The 320MW Port Augusta Renewable Energy Park (PAREP), the largest wind and solar energy hybrid facility in Australia, has signed a power purchase agreement (PPA) with Woolworths Group. The supply deal, starting in July, is expected to account for around 10% of PAREP’s total output when it is in full production, and see the retailer transition to 100% renewable electricity for its South Australian operations.
South Australia Kicks Off Woolworth’s Green Transition
The Woolworths Group PPA is for the next eight years, ending in 2030, during which time the retailer will have offset the power demands of its roughly 70 supermarkets, 17 Big W shops, and regional distribution center in South Australia.
To fulfill the agreement, 50 wind turbines and 250,000 solar panels will work in tandem to supply approximately 100,000 Megawatt hours of renewable electricity per year on the retailer’s behalf.
In a statement, Woolworths said the partnership with PAREP, owned by the local offshoot of Spanish energy giant Iberdrola, is the equivalent to every home in Brighton and Glenelg switching to green energy and represents another step in the retailer’s nationwide transition by 2025.
Woolworths says it consumes around 1% of the country’s total energy use, and will replace all its “traditional” energy contracts in other states with “green agreements”. The transition to renewable electricity by 2025, according to the retailer, represents a significant influx of green energy to the national grid and a sizable investment in the renewable sector.
Iberdrola Australia Managing Director and CEO, Ross Rolfe AO said: “We are delighted to be supporting Woolworths Group in their sustainability journey by providing their retail stores in South Australia with 100 per cent green energy.
“Woolworths Group is demonstrating that together we can decarbonise our electricity sector, preserving our natural environment and creating jobs in Australia’s regional communities.”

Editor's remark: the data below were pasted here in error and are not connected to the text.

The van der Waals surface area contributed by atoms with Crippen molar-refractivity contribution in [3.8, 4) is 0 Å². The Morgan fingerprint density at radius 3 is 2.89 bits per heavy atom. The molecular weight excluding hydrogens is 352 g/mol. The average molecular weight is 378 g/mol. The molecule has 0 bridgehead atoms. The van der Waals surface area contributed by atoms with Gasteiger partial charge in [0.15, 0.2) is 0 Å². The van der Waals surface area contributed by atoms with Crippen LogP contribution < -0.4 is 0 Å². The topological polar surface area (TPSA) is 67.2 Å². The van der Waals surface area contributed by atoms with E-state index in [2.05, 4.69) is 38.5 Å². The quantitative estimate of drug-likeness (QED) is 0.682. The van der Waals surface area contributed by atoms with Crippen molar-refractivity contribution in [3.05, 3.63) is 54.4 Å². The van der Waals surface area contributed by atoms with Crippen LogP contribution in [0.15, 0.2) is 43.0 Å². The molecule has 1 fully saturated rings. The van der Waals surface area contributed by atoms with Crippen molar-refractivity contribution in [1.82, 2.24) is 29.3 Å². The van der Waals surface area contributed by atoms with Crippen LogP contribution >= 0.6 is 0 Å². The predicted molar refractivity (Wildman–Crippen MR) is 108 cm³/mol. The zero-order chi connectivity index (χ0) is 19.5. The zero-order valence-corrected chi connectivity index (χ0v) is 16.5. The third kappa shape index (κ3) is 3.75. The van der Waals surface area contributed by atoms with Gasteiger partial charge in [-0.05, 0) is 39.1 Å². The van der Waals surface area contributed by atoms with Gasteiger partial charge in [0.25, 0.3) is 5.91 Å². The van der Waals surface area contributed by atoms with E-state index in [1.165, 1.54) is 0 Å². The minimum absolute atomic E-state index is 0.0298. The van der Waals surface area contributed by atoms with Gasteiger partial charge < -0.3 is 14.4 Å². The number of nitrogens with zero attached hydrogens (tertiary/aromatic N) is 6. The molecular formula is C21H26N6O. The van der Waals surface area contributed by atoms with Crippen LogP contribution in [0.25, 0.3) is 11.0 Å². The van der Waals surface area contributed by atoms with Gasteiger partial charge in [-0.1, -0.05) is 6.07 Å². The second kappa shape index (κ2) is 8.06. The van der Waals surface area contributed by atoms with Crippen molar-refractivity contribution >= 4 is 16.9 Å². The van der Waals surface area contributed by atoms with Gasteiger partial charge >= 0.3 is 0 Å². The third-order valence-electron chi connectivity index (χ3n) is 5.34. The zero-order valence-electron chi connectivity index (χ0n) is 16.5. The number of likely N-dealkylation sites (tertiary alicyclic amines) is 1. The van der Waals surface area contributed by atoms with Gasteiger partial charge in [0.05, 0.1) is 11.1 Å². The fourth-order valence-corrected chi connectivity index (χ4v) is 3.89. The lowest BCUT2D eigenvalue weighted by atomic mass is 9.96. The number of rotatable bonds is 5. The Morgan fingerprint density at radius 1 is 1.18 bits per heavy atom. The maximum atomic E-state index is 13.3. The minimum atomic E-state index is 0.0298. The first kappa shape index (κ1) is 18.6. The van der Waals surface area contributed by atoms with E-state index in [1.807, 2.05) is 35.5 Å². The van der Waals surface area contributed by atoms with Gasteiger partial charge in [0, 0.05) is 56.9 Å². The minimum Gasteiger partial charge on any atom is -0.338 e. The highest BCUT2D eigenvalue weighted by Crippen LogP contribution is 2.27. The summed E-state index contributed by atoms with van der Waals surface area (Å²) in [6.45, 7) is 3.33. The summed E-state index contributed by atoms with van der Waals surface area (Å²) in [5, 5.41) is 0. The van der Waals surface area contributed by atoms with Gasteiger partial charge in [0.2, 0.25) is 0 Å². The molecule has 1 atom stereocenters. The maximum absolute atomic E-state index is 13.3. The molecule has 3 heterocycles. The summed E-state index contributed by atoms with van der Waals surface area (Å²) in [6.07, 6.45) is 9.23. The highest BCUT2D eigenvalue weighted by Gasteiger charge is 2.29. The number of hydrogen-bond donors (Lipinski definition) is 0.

Woolworth’s Net Carbon Positive Ambitions
Woolworth’s latest PPA is further evidence of the increasing appetite from Australia’s business sector for long-term, reliable and affordable renewable energy.
Woolworths is certainly not alone in its commitment to transition to renewables. Coles and ALDI have also committed to 100% renewable electricity by 2025, meaning that all of the country’s top supermarkets will be wind and solar powered within the next few years.
Since 2015, Woolworths has cut its carbon emissions by more than 27% through ongoing investment in energy efficiency. The retailer has installed upwards of 99,000 solar panels across the rooftops of its stores and distribution centres.
Woolworth’s long-term commitment is to achieve net carbon positive operations by 2050 – if not sooner – meaning they will remove more carbon from the atmosphere than they emit.
The retailer has stated that to accelerate the growth of renewable investment across the country and “enhance the availability and affordability of green energy to other businesses and the community”, it is prioritising partnerships which draw on new-build renewable projects.
Commenting on Woolworth’s announcement, South Australian Premier, Peter Malinauskas spoke of how private capital is increasingly being funnelled into the state’s renewable energy sector as a result of strong policy settings and a clear demand from business.
“South Australia has long been a world leader in renewable energy, paving the way for more businesses to switch to clean energy.
“This is the way the world is moving. Private capital is now leading the charge in backing clean energy, which presents a big opportunity for South Australian jobs.”
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